This is not a review, however. I am using a part of her argument to discuss one of the many ideas I have about Michigan -- its culture and its economy. Cities, for Jacobs, are the origin of economic development. It is in cities (and city regions, she acknowledges, writing in 1984) that new products and processes are developed, that knowledge is shared and advanced, and that wealth is created. Perhaps the chief idea in this book is "import replacement." Basically, a party within a city or town, which imports its products, figures out how to create a particular product locally, obviating the need to import it. This could be something like nails. Where a city might do all its building with imported nails, if somebody figures out how to get their hands on an iron supply and to start up a small factory, that portion of the cost of building stays in the local economy, and the city or town takes a baby step towards self-sufficiency. (That self-sufficiency is aided in no small part by resources like iron in the surrounding "supply region," but it is not necessarily dependent upon the existence of those local resources.) Then, when that nail factory gets up and running and can even supply other towns and regions with nails, somebody might take that locally produced wealth and expand the factory into a more developed iron/steel product, or some workers who know the nail-making process might start their own factory for screws or ax-heads or shovel blades, or whatever, replacing another good that the city and region had imported. This process of developing new products is what makes cities prosperous. This can be applied to intellectual products, as well. (I won't go into discussion of many other important or interesting ideas in the book, but I could, and may at some point in the future.)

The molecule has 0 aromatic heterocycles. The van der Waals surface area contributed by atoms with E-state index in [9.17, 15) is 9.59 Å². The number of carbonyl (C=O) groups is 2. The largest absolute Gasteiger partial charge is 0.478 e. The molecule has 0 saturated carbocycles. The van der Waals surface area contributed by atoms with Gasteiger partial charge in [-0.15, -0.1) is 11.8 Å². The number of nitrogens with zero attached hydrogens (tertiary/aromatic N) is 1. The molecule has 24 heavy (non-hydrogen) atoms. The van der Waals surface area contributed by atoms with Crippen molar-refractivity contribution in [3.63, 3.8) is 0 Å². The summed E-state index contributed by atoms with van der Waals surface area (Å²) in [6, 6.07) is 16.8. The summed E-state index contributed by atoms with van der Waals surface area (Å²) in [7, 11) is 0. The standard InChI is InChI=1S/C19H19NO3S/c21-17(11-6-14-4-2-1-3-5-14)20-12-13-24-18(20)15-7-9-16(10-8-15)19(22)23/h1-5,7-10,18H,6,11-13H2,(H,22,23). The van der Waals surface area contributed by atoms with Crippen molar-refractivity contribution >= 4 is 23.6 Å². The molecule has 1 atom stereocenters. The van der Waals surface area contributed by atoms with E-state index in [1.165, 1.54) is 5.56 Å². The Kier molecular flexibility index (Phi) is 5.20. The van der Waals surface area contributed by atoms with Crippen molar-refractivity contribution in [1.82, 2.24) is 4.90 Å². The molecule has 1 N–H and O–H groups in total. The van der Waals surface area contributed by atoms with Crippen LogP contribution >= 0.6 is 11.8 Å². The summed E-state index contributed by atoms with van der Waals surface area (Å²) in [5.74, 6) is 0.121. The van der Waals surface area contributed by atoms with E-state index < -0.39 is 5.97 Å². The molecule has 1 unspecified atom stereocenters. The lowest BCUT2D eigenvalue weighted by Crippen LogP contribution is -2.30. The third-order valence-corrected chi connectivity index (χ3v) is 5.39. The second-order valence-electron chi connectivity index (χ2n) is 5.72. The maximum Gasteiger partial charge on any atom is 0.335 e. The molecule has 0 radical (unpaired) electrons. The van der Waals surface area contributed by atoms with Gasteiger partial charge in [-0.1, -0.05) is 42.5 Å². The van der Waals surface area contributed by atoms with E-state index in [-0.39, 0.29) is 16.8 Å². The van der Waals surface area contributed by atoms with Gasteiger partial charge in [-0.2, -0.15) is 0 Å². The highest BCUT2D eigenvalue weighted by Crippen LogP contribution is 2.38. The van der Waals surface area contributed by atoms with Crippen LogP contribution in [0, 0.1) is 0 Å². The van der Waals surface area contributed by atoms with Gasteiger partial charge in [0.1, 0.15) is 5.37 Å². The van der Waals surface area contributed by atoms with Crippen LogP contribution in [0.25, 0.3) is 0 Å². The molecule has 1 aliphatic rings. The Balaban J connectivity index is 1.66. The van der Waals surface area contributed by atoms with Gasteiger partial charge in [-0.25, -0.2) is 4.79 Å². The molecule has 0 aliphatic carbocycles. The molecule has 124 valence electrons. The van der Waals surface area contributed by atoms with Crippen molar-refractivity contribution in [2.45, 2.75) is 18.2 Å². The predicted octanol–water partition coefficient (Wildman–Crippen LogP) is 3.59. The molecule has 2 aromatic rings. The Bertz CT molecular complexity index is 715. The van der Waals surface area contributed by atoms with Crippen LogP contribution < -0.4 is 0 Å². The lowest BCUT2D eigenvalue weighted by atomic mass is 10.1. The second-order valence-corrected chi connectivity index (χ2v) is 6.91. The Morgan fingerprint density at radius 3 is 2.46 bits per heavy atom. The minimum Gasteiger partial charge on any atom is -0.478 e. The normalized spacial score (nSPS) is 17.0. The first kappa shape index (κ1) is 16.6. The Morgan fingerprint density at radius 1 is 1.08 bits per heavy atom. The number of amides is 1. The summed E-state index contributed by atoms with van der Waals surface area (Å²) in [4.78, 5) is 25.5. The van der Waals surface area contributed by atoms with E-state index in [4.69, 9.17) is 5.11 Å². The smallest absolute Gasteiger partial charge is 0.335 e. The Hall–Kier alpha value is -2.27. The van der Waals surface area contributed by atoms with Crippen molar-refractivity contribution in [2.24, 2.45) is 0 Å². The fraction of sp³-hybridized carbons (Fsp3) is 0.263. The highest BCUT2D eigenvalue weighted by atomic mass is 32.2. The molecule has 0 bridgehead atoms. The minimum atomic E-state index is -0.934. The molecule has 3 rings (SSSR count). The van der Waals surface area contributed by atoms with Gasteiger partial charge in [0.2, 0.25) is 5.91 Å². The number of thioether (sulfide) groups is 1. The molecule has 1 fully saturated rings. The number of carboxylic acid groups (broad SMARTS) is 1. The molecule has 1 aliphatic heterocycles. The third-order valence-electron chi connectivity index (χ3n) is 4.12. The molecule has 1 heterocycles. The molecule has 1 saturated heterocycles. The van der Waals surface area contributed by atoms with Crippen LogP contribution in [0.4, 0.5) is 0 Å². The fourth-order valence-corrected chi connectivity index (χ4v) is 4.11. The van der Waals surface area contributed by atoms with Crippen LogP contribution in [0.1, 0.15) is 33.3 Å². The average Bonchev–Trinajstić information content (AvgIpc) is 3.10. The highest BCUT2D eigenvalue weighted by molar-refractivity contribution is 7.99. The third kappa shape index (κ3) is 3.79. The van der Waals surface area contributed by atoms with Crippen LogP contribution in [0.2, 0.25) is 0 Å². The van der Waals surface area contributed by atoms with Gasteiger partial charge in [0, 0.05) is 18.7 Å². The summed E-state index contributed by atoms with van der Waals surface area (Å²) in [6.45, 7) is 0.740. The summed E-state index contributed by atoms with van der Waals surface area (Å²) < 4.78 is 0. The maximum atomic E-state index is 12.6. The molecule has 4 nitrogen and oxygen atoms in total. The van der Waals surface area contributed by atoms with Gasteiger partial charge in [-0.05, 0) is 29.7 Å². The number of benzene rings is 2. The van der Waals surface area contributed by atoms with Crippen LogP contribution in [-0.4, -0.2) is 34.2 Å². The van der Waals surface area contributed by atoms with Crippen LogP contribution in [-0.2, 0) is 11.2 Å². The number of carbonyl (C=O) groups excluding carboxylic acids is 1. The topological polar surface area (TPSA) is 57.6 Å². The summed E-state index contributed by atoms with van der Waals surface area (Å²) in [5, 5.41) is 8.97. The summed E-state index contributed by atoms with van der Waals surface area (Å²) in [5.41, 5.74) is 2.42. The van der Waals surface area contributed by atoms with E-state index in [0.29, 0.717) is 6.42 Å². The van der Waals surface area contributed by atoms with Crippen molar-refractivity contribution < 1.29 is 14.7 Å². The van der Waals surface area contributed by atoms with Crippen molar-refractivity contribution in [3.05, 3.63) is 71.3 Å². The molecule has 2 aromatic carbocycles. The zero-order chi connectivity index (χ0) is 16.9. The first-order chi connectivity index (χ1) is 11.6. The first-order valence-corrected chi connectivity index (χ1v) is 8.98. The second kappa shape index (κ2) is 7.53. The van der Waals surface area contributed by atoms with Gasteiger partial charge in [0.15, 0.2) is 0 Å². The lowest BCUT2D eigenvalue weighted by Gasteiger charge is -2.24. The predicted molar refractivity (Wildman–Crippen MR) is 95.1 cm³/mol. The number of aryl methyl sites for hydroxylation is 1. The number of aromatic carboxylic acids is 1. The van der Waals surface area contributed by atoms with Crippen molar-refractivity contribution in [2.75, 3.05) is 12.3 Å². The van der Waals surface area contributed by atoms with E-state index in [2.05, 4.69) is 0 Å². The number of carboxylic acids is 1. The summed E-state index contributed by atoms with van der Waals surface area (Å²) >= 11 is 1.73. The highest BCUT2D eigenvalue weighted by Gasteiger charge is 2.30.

Anyway, to bring this around to the title of this post, I'm resurrecting an idea I had last summer. Basically, we develop a new soft drink that features Michigan fruit flavors (natural, NOT the synthetic equivalents) and is sweetened by sugar (or a derivative) from Michigan sugar beets. Did you know that Pioneer Sugar is based in Saginaw? You should NEVER buy Domino sugar. EVER.
Drawing on Michigan agricultural products, this spurs demand for Michigan fruit, which, aside from cherries, is languishing in competition with California fruit and foreign imports (though most Michigan products are better, I think). Actual sucrose is a better sweetener than high fructose corn syrup because HFCS-sweetened products do not give you a feeling of satiety even though you are consuming calories, so it would actually be less bad for you than Coke. In addition, these soft drinks would replace Mexican imports like Jarritos sodas (and maybe regionally-produced drinks like Coke) and would have an overall economic spur in production/manufacturing. It might also spur some food research and development of new sweeteners or other fruit-based products. Finally, the plant(s) should be located in an industrial brownfield like one might find in, say, Kalamazoo or Benton Harbor, both in or near the Michigan Fruit Belt, where paper, cigars, cars, stockings, and other manufacturing products were formerly king. Agricultural development AND urban revitalization? Where do I sign? The idea is free (and if somebody like Todd Leopold who knows beverage-making wants to drop me a line, please feel free), but if you make a million off this idea, send me 5 Gs at some point in thanks.